Obesity in Adolescents May Carry Same Risk for Premature Death as Smoking

Laurie Barclay, MD

February 26, 2009

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February 25, 2009 — Obesity in adolescents may confer the same risk for premature death in adulthood as smoking more than 10 cigarettes a day, and even overweight has a risk comparable with that for less heavy smoking, according to the results of a record linkage study reported in the February 25 Online First issue of the BMJ.

"While smoking is already a major problem in developing countries, obesity is becoming one in all regions of the world except the very poorest," write Martin Neovius, from Karolinska Institute and Karolinska University Hospital in Stockholm, Sweden, and colleagues. "Despite that, the combined effects on mortality associated with these two risk factors and their interaction in late adolescence are not known. We hypothesised that overweight and smoking in late adolescence increase the risk of mortality and that their effects are synergistic."

The study cohort consisted of 45,920 Swedish men (mean age, 18.7 ± 0.5 years) who were observed for 38 years. Records from the Swedish military service conscription register, cause of death register, and census data were linked.

At mandatory military conscription tests from 1969 to 1970, body mass index (BMI) and smoking status were recorded. Underweight was defined as BMI less than 18.5 kg/m2, normal weight as BMI between 18.5 and 24.9 kg/m2, overweight as BMI between 25 and 29.9 kg/m2, and obesity as BMI of 30 kg/m2 or more. Smoking status was based on self-report as nonsmoking, light smoking (1 - 10 cigarettes per day), or heavy smoking (> 10 cigarettes per day). Cox proportional hazard ratios (HRs) for all-cause mortality were adjusted for muscle strength, socioeconomic status, and age.

During 1.7 million person-years of follow-up, there were 2897 deaths. Mortality risk was increased in overweight men (HR, 1.33, 95% confidence interval [CI] 1.15 - 1.53; incidence rate [IR], 23/10,000 person-years; 95% CI, 20 - 26) and in obese men (HR, 2.14; 95% CI, 1.61 - 2.85; IR, 38/10,000 person-years; 95% CI, 27 - 48) vs normal weight men (IR, 17/10,000 person-years; 95% CI, 16 - 18).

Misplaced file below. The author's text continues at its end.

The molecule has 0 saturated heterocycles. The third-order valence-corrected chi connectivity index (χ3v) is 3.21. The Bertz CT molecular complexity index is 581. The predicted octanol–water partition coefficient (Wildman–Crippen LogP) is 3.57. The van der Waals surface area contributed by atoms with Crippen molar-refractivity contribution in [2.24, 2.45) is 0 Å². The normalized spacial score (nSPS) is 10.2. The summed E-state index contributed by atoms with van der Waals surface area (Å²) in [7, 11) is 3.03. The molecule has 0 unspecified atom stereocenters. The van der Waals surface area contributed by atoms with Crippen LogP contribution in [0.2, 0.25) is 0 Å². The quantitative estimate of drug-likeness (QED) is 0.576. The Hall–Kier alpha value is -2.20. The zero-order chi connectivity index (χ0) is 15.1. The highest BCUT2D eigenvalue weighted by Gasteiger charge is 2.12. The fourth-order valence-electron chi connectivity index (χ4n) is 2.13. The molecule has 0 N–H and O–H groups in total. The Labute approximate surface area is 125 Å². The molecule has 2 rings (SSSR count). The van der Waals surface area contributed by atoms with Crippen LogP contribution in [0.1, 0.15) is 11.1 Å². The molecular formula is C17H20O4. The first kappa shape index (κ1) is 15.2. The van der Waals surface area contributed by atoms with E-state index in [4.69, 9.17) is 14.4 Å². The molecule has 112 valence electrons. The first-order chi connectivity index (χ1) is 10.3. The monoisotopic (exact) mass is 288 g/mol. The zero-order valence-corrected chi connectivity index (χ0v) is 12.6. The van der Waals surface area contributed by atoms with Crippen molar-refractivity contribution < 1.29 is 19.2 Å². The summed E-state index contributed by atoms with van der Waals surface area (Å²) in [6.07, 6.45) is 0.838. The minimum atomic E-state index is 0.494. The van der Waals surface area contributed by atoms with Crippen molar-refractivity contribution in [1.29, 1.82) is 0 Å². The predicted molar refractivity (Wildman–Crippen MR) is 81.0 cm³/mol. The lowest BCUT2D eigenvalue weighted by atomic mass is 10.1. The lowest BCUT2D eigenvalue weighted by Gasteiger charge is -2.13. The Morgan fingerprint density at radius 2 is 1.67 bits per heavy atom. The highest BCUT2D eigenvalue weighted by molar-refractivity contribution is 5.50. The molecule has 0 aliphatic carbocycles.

Separate analyses of smokers and nonsmokers yielded similar relative estimates. Although underweight men were not at increased risk (HR, 0.97; 95% CI, 0.86 - 1.08; IR, 18/10,000 person-years; 95% CI, 16 - 19), extremely underweight men (BMI < 17 kg/m2) had increased mortality rates (HR, 1.33; 95% CI, 1.07 - 1.64; IR, 24/10,000 person-years; 95% CI, 19 - 29).

There was no significant relative excess risk from interaction between BMI and smoking status in any stratum, and all estimates of interaction were small, except for the combination of obesity and heavy smoking (relative excess risk, 1.5; 95% CI, −0.7 to 3.7).

Mortality risk was increased in light smokers (HR, 1.54; 95% CI, 1.41 - 1.70; IR, 15/10,000 person-years; 95% CI, 14 - 16) and in heavy smokers (HR, 2.11; 95% CI, 1.92 - 2.31; IR, 26/10,000 person-years; 95% CI, 24 - 27) vs nonsmokers (IR, 14/10,000 person-years; 95% CI, 13 - 15).

Limitations of this study include lack of data on women, use of BMI as a marker for fatness, inability to exclude effects of residual confounding caused by unmeasured confounders, and the possibility that the risk for mortality might also be related to changes in weight and smoking during follow-up.

"Regardless of smoking status, overweight and obesity in late adolescence increases the risk of adult mortality," the study authors write. "Obesity and overweight were as hazardous as heavy and light smoking, respectively, but there was no interaction between BMI and smoking status. The global obesity epidemic and smoking among adolescents remain important targets for intensified public health initiatives."

Dr. Neovius was funded by Arbetsmarknadens Forsakrings-och Aktiebolag and another author by the Swedish Heart-Lung Foundation and the Swedish Research Council. The other study authors have disclosed no relevant financial relationships.

BMJ. Published online February 25, 2009.

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